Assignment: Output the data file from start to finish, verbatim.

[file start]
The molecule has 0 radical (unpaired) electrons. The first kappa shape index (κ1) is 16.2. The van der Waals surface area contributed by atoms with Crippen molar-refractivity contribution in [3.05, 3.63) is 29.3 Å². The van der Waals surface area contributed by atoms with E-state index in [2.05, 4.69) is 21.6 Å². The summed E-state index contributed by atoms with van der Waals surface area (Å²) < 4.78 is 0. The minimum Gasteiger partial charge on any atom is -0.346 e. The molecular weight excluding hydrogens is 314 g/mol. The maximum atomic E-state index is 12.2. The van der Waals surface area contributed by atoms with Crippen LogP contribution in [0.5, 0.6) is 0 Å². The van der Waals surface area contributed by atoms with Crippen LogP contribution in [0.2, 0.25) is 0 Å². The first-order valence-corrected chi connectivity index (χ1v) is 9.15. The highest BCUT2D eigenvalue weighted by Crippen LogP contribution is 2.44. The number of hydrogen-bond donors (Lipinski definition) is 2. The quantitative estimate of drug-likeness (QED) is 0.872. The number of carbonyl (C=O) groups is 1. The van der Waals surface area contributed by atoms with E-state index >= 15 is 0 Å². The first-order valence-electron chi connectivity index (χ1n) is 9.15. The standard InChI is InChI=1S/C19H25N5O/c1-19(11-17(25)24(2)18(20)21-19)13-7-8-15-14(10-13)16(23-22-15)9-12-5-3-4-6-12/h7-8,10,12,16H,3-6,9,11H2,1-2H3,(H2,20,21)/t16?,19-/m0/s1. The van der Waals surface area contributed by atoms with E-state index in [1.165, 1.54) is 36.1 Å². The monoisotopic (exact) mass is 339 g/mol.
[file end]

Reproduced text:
The molecule has 0 radical (unpaired) electrons. The first kappa shape index (κ1) is 16.2. The van der Waals surface area contributed by atoms with Crippen molar-refractivity contribution in [3.05, 3.63) is 29.3 Å². The van der Waals surface area contributed by atoms with E-state index in [2.05, 4.69) is 21.6 Å². The summed E-state index contributed by atoms with van der Waals surface area (Å²) < 4.78 is 0. The minimum Gasteiger partial charge on any atom is -0.346 e. The molecular weight excluding hydrogens is 314 g/mol. The maximum atomic E-state index is 12.2. The van der Waals surface area contributed by atoms with Crippen LogP contribution in [0.5, 0.6) is 0 Å². The van der Waals surface area contributed by atoms with Crippen LogP contribution in [0.2, 0.25) is 0 Å². The first-order valence-corrected chi connectivity index (χ1v) is 9.15. The highest BCUT2D eigenvalue weighted by Crippen LogP contribution is 2.44. The number of hydrogen-bond donors (Lipinski definition) is 2. The quantitative estimate of drug-likeness (QED) is 0.872. The number of carbonyl (C=O) groups is 1. The van der Waals surface area contributed by atoms with E-state index >= 15 is 0 Å². The first-order valence-electron chi connectivity index (χ1n) is 9.15. The standard InChI is InChI=1S/C19H25N5O/c1-19(11-17(25)24(2)18(20)21-19)13-7-8-15-14(10-13)16(23-22-15)9-12-5-3-4-6-12/h7-8,10,12,16H,3-6,9,11H2,1-2H3,(H2,20,21)/t16?,19-/m0/s1. The van der Waals surface area contributed by atoms with E-state index in [1.165, 1.54) is 36.1 Å². The monoisotopic (exact) mass is 339 g/mol.